In 2010, Birgit Knott became the first woman to be the first chairwoman. Detlef Sasse led the Flora allotment gardeners' association for 16 years and was appointed honorary chairman. 

Birgit Knott has continued the long-standing friendship between the partner clubs from Leipzig and Hanover. However, mutual visits were becoming more and more frequent, so that after a few years the connection was unfortunately no longer maintained by the Leipzigers. 

The path between the associations "New Hope" and "Flora", which forms the connection from Sahlkamp to the canal, was affectionately called "Hoppelweg" by the allotment gardeners on both sides. Now it was to be given an official street name and Stephan Weil asked the boards of both clubs what name this path should bear. It was immediately clear to us that it should be called "Hoppelweg". Getting this through with the city was not easy, since street names should have a venerable name - if possible after a person. However, the allotment gardeners did not deviate from their opinion and with the support of our prominent members, as well as the district council and district association of allotment gardeners, the administration of the city of Hanover was convinced and in 2011 the "Hoppelweg" was officially inaugurated by Stephan Weil. 

In 2012 our association celebrated its 85th anniversary with many garden friends and guests. The district mayor of Bothfeld-Vahrenheide Harry Gunenberg took this as an opportunity to also become a member of Flora. 

But the year was also associated with bad luck for the club: a water pipe burst was discovered in the spring. The pipe, which probably burst in winter, let thousands of cubic meters of water flow into the ground. Persistent negotiations between the board of directors, the district association and the municipal utilities enabled the financial damage to be reduced considerably. The District Council of Bothfeld-Vahrenheide made a generous donation towards the costs of laying a new water pipe. 

In 2013, the city council member, Florian Spiegelhauer, also became a member of the association.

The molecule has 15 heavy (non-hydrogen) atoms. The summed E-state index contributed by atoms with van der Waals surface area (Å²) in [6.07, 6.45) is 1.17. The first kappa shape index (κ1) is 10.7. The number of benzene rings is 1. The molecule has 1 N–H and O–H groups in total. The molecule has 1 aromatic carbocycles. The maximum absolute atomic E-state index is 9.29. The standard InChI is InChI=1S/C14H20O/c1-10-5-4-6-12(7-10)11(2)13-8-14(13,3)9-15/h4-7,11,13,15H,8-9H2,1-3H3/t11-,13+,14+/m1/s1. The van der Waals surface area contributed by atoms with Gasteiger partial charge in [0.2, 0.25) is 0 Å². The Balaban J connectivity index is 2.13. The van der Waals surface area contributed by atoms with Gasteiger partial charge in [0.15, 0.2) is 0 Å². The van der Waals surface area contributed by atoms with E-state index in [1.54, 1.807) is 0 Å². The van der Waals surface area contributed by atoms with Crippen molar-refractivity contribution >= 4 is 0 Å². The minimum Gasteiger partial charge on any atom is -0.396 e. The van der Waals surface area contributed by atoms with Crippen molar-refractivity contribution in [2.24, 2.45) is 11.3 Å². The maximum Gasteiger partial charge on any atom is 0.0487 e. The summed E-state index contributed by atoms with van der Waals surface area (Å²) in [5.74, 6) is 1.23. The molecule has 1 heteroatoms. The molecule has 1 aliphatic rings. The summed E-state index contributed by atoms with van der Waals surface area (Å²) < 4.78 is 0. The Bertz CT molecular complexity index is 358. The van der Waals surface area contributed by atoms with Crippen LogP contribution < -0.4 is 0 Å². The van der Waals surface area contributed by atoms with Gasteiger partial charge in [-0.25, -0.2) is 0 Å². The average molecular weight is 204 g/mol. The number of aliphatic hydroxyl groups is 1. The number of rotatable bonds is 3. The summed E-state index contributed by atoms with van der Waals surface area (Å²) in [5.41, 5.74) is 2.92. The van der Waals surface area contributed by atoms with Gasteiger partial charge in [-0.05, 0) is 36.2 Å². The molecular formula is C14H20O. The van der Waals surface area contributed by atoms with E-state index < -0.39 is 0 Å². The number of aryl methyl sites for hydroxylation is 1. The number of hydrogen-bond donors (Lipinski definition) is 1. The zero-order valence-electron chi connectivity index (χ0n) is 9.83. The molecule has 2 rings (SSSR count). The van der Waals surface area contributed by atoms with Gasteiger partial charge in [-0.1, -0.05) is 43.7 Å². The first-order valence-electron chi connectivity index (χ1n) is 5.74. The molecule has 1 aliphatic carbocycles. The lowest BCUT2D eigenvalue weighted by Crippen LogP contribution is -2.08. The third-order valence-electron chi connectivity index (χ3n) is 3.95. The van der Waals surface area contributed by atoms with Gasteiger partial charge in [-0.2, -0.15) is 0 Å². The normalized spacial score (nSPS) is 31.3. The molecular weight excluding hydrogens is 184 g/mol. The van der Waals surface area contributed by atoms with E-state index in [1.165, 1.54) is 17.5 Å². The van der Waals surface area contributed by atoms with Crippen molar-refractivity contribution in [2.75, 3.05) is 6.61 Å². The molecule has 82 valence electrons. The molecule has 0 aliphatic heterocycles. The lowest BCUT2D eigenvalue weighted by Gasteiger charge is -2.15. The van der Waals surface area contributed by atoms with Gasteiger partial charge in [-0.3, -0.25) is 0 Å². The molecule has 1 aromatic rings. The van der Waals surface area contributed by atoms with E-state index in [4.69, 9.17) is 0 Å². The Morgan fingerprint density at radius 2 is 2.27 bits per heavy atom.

In January 2014, a lecture by the city of Hanover on the general quality of life in Hanover shook the world of allotment gardeners. By chance Birgit Knott took part in this lecture and learned that the Leibniz University had developed a study on the "allotment garden concept". In this study, the allotment garden associations on the Mittelland Canal were radically changed. There should still be a few allotment gardens, but single and multi-family houses should be built on our grounds. 

An outcry of horror went through the allotment gardeners and together with all affected associations and the district association of allotment gardeners we fought against this "allotment garden concept". With the support of our members Harry Grunenberg, Florian Spielgelhauer, Stefan Schostok and Stephan Weil, this concept was (initially) dropped. 

In 2015 our honorary chairman, Detlef Sasse, passed away after a short, serious illness. 

In 2017 the allotment gardening association Flora eV celebrates its 90th anniversary and can look back on many good and bad years. We have already honored many tenants for 50 and 60 years of membership. Allotment gardening has changed in many ways. While in the past more emphasis was placed on the cultivation of fruit and vegetables, today the garden is seen as a recreational and leisure garden. With regard to the "allotment garden concept", however, we must not lose sight of the use of allotment gardens. 

Due to its location, the association has now hardly any free gardens and has developed into a multi-cultural association. Around 45% of the tenants have a migration background. Unfortunately, many of these tenants have a different, also cultural, attitude to club life and can hardly be seen at community events. 

In conclusion, one can say that a lot has happened in 90 years and, unfortunately, the community of allotment gardeners in general no longer exists. However, we are pleased that there are so many young families with children coming. We are very successful with our children's parties and hope that the children will have fun in the garden. You also learn that the apple grows on the tree and not in the bag at the discounter and that small seeds can become large fruits. With this in mind, I look forward to the future for allotment gardeners full of hope.